Forgiving Others with the Holy Spirit: John 20:19-23

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As the gospel writers conclude the story of Jesus’ life following the resurrection, the gospel of John includes a fascinating description of Jesus when He appears to the remaining disciples the evening after His resurrection.

While the most notable portion of this passage comes immediately after what we are focusing in on, which is when John tells us that Thomas was not with the group of disciples when Jesus first appeared, when we jump forward and focus on that detail, we miss out on what John tells us about this first visit.

Let’s read what happened the first time Jesus appeared to the disciples, this time without Thomas present. Our passage is found in John’s gospel, chapter 20, and we will be reading from the Good News Translation. Starting in verse 19, John tells us that:

19 It was late that Sunday evening, and the disciples were gathered together behind locked doors, because they were afraid of the Jewish authorities. Then Jesus came and stood among them. “Peace be with you,” he said. 20 After saying this, he showed them his hands and his side. The disciples were filled with joy at seeing the Lord. 21 Jesus said to them again, “Peace be with you. As the Father sent me, so I send you.” 22 Then he breathed on them and said, “Receive the Holy Spirit. 23 If you forgive people’s sins, they are forgiven; if you do not forgive them, they are not forgiven.”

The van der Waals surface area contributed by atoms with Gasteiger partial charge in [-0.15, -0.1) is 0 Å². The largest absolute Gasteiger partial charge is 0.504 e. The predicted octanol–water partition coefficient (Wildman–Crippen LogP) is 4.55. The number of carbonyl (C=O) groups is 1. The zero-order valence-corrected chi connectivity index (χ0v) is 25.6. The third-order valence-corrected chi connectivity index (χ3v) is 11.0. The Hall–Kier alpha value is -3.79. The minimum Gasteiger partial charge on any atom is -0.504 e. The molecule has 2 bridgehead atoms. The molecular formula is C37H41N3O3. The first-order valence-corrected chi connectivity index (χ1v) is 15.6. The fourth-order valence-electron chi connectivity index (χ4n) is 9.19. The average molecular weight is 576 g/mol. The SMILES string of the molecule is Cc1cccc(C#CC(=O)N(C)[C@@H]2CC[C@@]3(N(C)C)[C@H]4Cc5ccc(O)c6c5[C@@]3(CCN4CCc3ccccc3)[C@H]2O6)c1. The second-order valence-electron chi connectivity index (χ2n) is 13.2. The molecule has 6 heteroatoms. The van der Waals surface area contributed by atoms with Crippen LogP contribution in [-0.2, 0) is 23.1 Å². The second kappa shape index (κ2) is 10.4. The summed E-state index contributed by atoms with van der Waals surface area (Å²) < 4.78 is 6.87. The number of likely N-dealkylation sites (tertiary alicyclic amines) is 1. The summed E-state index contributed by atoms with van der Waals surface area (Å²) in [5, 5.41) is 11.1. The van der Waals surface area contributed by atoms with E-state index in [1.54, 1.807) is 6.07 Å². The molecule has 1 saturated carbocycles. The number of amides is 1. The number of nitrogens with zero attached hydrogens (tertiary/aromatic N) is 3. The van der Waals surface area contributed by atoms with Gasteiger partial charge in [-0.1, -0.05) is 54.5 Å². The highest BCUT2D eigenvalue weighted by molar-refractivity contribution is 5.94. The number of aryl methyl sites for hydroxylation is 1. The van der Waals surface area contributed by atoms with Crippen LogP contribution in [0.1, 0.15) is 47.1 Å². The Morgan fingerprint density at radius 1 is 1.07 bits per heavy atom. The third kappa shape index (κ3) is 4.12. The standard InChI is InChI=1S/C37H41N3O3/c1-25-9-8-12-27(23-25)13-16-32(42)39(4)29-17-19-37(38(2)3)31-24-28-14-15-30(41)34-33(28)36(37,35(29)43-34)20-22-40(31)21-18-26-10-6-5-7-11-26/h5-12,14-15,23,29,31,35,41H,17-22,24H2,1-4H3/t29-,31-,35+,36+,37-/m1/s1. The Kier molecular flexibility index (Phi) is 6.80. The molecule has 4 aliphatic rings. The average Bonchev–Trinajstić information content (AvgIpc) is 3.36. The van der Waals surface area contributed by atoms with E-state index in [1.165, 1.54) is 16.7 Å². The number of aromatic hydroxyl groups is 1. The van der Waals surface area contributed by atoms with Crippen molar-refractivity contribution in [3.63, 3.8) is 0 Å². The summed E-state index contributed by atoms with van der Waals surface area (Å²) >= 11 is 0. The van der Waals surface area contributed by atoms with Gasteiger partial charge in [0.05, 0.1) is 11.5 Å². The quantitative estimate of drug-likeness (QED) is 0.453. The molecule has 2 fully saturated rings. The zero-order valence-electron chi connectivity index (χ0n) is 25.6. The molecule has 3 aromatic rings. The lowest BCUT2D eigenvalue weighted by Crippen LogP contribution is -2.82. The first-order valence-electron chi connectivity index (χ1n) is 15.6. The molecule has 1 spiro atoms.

While I don’t know if Jesus disappeared immediately after this last statement, I find it fascinating that John sets the stage by telling us why the disciples were together. The disciples had locked themselves in a secret space because they were afraid of the Jewish authorities. Thomas might have been out getting something for the group when Jesus appeared, or Thomas might have thought it would be better to be out alone and not with the group if the Jews found their hiding place, but whatever the reason, Thomas wasn’t with the disciples.

John does not tell us the disciples were huddled together, praying, and seeking guidance on how to move forward launching the Christian movement. John tells us the disciples were huddled together because they were scared of the Jewish authorities. They might have even been planning how they would leave the city and return to Galilee where many of them were from.

But Jesus appeared to them and confirmed the rumors that He had risen from the dead. Jesus showed them His hands and His side. This detail matters because the new “perfect” body God had in mind for Jesus was not free from defects. Instead, Jesus’ resurrected body carries the scars of His sacrifice.

This might also imply that our new, resurrected bodies, while they will be perfect in every way that matters, may also carry with them evidence of our lives here on earth. I believe that in heaven, we will be as unique and varied as we are here on earth, except that we will all be perfect and focused on helping each other. Here in our sin-filled world, our temptation is to always be looking out for ourselves first, but I doubt that will be a characteristic that carries over into heaven.

After showing the disciples His scarred hands and His side, He commissions them to go. While John’s version of Jesus’ commission isn’t as glamorous or famous as Matthew’s version, it is no less significant. John’s version might even be more significant because of what Jesus does immediately following this challenge.